The Po River, which irrigates across northern Italy, has fallen. The local meteorological department predicts that the highest temperature in Italy on the 5th and 6th local time will reach 37 to 39 degrees Celsius.
On the 5th, the French Prime Minister’s Office issued a statement saying that France is facing “the worst drought on record”, which is not only a disaster for farmers, but also a disaster for ecosystems and biodiversity. The drought is likely to continue for the next two weeks or even worsen. The temperature has soared, the evaporation of rivers and lakes across France has increased, and the water level has continued to drop, making it difficult to guarantee agricultural irrigation needs. Many people worry that this could lead to reduced production of grains and other crops, causing food prices to rise further.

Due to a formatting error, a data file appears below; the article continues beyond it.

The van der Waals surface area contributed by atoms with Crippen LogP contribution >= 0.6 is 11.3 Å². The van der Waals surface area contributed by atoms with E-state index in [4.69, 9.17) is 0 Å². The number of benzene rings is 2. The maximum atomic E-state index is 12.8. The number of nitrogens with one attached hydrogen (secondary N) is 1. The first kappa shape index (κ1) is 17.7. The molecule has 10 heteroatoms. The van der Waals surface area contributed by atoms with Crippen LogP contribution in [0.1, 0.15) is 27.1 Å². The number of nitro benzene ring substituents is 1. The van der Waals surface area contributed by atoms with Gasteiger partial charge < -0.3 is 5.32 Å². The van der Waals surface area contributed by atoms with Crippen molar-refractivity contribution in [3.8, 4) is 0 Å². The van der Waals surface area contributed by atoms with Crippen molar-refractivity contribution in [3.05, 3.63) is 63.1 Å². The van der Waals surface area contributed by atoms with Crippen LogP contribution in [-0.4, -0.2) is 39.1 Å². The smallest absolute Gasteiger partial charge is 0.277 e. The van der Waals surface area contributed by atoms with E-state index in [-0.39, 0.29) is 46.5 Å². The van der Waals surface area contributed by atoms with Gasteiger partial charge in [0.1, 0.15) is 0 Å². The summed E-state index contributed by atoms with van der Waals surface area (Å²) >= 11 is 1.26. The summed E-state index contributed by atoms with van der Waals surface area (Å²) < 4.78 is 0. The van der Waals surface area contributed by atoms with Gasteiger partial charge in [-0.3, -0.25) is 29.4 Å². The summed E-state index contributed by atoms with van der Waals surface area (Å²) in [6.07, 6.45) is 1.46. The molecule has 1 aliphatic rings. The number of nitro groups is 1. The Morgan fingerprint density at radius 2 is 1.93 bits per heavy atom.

In response to the drought, the French government decided to launch an inter-departmental crisis response working group to coordinate the work of various departments to alleviate the impact of the drought. In addition, the French government also called on the public to save water. As of the 5th, almost all of France’s 96 provinces have issued water-saving measures.